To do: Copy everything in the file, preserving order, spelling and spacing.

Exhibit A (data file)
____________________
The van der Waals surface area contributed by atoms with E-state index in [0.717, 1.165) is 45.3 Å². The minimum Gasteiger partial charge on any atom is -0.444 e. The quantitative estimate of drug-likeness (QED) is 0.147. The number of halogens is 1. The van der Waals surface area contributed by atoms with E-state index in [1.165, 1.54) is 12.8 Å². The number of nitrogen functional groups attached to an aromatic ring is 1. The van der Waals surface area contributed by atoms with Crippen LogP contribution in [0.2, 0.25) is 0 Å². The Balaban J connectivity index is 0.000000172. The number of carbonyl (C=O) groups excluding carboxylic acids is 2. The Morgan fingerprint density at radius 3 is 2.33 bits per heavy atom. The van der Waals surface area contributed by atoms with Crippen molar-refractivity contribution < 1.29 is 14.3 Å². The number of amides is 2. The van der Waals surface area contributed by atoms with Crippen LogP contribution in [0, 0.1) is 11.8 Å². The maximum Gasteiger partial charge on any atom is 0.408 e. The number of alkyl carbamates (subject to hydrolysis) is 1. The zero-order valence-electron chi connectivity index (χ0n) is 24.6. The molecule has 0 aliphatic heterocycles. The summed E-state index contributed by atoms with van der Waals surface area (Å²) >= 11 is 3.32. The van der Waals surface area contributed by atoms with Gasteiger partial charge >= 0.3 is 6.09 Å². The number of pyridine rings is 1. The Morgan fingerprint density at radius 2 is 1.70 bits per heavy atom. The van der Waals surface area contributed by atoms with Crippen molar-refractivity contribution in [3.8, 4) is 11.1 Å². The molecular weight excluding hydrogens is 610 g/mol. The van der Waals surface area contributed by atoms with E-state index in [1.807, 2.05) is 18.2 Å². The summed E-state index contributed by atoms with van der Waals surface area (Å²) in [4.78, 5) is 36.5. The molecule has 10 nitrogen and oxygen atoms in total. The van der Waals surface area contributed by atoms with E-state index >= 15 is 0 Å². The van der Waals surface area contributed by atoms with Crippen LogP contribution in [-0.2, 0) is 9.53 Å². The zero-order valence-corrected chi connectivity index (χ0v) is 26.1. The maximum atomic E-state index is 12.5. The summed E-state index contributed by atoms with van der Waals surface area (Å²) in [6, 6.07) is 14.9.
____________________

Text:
The van der Waals surface area contributed by atoms with E-state index in [0.717, 1.165) is 45.3 Å². The minimum Gasteiger partial charge on any atom is -0.444 e. The quantitative estimate of drug-likeness (QED) is 0.147. The number of halogens is 1. The van der Waals surface area contributed by atoms with E-state index in [1.165, 1.54) is 12.8 Å². The number of nitrogen functional groups attached to an aromatic ring is 1. The van der Waals surface area contributed by atoms with Crippen LogP contribution in [0.2, 0.25) is 0 Å². The Balaban J connectivity index is 0.000000172. The number of carbonyl (C=O) groups excluding carboxylic acids is 2. The Morgan fingerprint density at radius 3 is 2.33 bits per heavy atom. The van der Waals surface area contributed by atoms with Crippen molar-refractivity contribution < 1.29 is 14.3 Å². The number of amides is 2. The van der Waals surface area contributed by atoms with Crippen LogP contribution in [0, 0.1) is 11.8 Å². The maximum Gasteiger partial charge on any atom is 0.408 e. The number of alkyl carbamates (subject to hydrolysis) is 1. The zero-order valence-electron chi connectivity index (χ0n) is 24.6. The molecule has 0 aliphatic heterocycles. The summed E-state index contributed by atoms with van der Waals surface area (Å²) >= 11 is 3.32. The van der Waals surface area contributed by atoms with Gasteiger partial charge >= 0.3 is 6.09 Å². The number of pyridine rings is 1. The Morgan fingerprint density at radius 2 is 1.70 bits per heavy atom. The van der Waals surface area contributed by atoms with Crippen molar-refractivity contribution in [3.8, 4) is 11.1 Å². The molecular weight excluding hydrogens is 610 g/mol. The van der Waals surface area contributed by atoms with E-state index in [1.807, 2.05) is 18.2 Å². The summed E-state index contributed by atoms with van der Waals surface area (Å²) in [4.78, 5) is 36.5. The molecule has 10 nitrogen and oxygen atoms in total. The van der Waals surface area contributed by atoms with E-state index >= 15 is 0 Å². The van der Waals surface area contributed by atoms with Crippen LogP contribution in [-0.2, 0) is 9.53 Å². The zero-order valence-corrected chi connectivity index (χ0v) is 26.1. The maximum atomic E-state index is 12.5. The summed E-state index contributed by atoms with van der Waals surface area (Å²) in [6, 6.07) is 14.9.